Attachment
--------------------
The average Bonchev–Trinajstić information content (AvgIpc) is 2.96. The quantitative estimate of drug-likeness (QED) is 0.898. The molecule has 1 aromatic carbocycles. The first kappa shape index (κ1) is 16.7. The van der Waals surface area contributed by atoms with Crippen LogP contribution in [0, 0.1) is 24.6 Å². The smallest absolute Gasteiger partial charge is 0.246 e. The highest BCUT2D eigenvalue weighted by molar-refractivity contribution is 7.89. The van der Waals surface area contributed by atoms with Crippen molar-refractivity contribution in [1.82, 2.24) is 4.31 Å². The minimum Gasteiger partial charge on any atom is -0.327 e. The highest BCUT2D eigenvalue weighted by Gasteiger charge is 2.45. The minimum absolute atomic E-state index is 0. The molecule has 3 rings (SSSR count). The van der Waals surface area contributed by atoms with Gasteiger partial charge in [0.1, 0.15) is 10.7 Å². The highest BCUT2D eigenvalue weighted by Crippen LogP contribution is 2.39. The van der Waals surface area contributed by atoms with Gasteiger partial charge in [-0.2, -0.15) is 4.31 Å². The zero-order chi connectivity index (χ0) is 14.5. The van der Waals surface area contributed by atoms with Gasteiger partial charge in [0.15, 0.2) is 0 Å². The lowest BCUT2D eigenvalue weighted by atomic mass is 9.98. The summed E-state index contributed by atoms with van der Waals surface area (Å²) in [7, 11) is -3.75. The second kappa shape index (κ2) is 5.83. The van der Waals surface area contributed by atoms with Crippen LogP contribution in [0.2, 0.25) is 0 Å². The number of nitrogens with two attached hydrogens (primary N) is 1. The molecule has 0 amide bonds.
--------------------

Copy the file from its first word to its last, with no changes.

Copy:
The average Bonchev–Trinajstić information content (AvgIpc) is 2.96. The quantitative estimate of drug-likeness (QED) is 0.898. The molecule has 1 aromatic carbocycles. The first kappa shape index (κ1) is 16.7. The van der Waals surface area contributed by atoms with Crippen LogP contribution in [0, 0.1) is 24.6 Å². The smallest absolute Gasteiger partial charge is 0.246 e. The highest BCUT2D eigenvalue weighted by molar-refractivity contribution is 7.89. The van der Waals surface area contributed by atoms with Crippen molar-refractivity contribution in [1.82, 2.24) is 4.31 Å². The minimum Gasteiger partial charge on any atom is -0.327 e. The highest BCUT2D eigenvalue weighted by Gasteiger charge is 2.45. The minimum absolute atomic E-state index is 0. The molecule has 3 rings (SSSR count). The van der Waals surface area contributed by atoms with Gasteiger partial charge in [0.1, 0.15) is 10.7 Å². The highest BCUT2D eigenvalue weighted by Crippen LogP contribution is 2.39. The van der Waals surface area contributed by atoms with Gasteiger partial charge in [-0.2, -0.15) is 4.31 Å². The zero-order chi connectivity index (χ0) is 14.5. The van der Waals surface area contributed by atoms with Gasteiger partial charge in [0.15, 0.2) is 0 Å². The lowest BCUT2D eigenvalue weighted by atomic mass is 9.98. The summed E-state index contributed by atoms with van der Waals surface area (Å²) in [7, 11) is -3.75. The second kappa shape index (κ2) is 5.83. The van der Waals surface area contributed by atoms with Crippen LogP contribution in [0.2, 0.25) is 0 Å². The number of nitrogens with two attached hydrogens (primary N) is 1. The molecule has 0 amide bonds.